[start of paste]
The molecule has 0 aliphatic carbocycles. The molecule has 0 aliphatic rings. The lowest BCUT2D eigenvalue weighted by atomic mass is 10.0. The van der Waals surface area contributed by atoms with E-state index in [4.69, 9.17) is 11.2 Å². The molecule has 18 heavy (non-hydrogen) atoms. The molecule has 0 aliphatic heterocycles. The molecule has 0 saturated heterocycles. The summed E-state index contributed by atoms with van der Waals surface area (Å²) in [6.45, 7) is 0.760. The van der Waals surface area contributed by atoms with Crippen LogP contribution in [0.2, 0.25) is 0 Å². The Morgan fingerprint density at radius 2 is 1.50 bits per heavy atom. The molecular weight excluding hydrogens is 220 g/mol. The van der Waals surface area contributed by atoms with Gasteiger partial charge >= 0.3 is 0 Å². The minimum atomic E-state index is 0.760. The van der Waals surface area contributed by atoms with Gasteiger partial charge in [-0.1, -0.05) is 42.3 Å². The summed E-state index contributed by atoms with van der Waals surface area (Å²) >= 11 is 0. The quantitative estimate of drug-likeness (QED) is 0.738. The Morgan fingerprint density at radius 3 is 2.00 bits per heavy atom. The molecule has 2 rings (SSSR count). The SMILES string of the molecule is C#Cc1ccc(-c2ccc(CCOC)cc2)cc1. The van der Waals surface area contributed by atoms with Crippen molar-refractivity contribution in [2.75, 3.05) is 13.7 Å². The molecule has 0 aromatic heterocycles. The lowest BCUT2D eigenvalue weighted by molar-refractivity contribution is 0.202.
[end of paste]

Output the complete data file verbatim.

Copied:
The molecule has 0 aliphatic carbocycles. The molecule has 0 aliphatic rings. The lowest BCUT2D eigenvalue weighted by atomic mass is 10.0. The van der Waals surface area contributed by atoms with E-state index in [4.69, 9.17) is 11.2 Å². The molecule has 18 heavy (non-hydrogen) atoms. The molecule has 0 aliphatic heterocycles. The molecule has 0 saturated heterocycles. The summed E-state index contributed by atoms with van der Waals surface area (Å²) in [6.45, 7) is 0.760. The van der Waals surface area contributed by atoms with Crippen LogP contribution in [0.2, 0.25) is 0 Å². The Morgan fingerprint density at radius 2 is 1.50 bits per heavy atom. The molecular weight excluding hydrogens is 220 g/mol. The van der Waals surface area contributed by atoms with Gasteiger partial charge >= 0.3 is 0 Å². The minimum atomic E-state index is 0.760. The van der Waals surface area contributed by atoms with Gasteiger partial charge in [-0.1, -0.05) is 42.3 Å². The summed E-state index contributed by atoms with van der Waals surface area (Å²) >= 11 is 0. The quantitative estimate of drug-likeness (QED) is 0.738. The Morgan fingerprint density at radius 3 is 2.00 bits per heavy atom. The molecule has 2 rings (SSSR count). The SMILES string of the molecule is C#Cc1ccc(-c2ccc(CCOC)cc2)cc1. The van der Waals surface area contributed by atoms with Crippen molar-refractivity contribution in [2.75, 3.05) is 13.7 Å². The molecule has 0 aromatic heterocycles. The lowest BCUT2D eigenvalue weighted by molar-refractivity contribution is 0.202.